'Anthropomorphism' is a literary term that pertains to the projection of human attributes onto the world around us.
YouTube is littered with examples – talking pets, inanimate objects with seemingly personal vendettas (‘My car is called Beverley and she hates me’), chips made to look like people, and who can forget Grumpy Cat. Obviously it’s all just a metaphor, a device that helps us visualise complex ideas or interpret the world around us.
As an industry, we anthropomorphise the interplay between people and brands. We’ve all used phrases like ‘generating brand love’ and ‘the key to this is greater engagement’.
No-one loves a brand in the same way they love their partner or mother. People don’t enter into relationships with brands they purchase. In many ways the purchase decision couldn’t be further removed from a genuine human relationship, a mix of heuristics and choice wrapped up in 0.25 seconds. Hardly Romeo and Juliet.
The interaction between people and brands is complicated. But saying we need to ‘build love’ asks us to look for an insight-driven solution that projects understanding of the consumer.
The concern is that our industry gets so carried away, we start to believe our own rhetoric, investing time and money attempting to build complex assimilations of human relationships that remove the product from the role it plays in the real world. A washing powder is not my friend. I don’t want it to have a meaningful dialogue with it.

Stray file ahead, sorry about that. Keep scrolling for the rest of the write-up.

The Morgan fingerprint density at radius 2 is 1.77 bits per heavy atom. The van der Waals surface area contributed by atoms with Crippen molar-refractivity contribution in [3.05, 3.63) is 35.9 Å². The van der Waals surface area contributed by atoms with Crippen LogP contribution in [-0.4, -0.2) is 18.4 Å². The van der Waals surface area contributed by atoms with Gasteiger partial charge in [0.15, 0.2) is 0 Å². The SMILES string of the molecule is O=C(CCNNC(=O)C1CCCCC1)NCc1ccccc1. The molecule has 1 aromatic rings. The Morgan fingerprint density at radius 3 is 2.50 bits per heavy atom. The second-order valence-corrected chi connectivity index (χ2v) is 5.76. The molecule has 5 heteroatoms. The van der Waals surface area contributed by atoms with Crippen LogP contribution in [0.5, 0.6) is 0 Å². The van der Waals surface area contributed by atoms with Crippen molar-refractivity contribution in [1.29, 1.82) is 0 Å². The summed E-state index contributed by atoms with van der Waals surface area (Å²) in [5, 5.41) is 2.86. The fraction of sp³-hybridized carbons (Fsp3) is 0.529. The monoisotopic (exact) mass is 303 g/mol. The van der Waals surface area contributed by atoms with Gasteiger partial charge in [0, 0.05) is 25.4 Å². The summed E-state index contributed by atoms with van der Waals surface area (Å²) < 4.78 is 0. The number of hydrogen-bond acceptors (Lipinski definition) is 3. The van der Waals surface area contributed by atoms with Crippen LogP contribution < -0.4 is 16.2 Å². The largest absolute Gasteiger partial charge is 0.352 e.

In essence, anthropomorphism of branded interaction runs the risk of falsifying and overblowing the role the brand plays in consumers’ lives. The obsession with chasing a relationship clouds the important brand requirements like saliency, reach and bottom line results.
Engagement metrics set expectations that are difficult to meet and are removed from the reality of how that message will be consumed. Measuring engagement on a link test is nothing like watching an ad break surrounded by three screaming kids and a second screen.
I’m not suggesting we ditch anthropomorphism. But let’s understand it for the metaphor that it is.
The challenge for advertising isn’t to create complex relationships between brands and people. It’s to combat apathy by being relevant and interesting. It’s not forgetting how and why people interact with it, and most importantly it’s about creating tangible business results.
Stewart Gurney is strategy director at PHD Australia.
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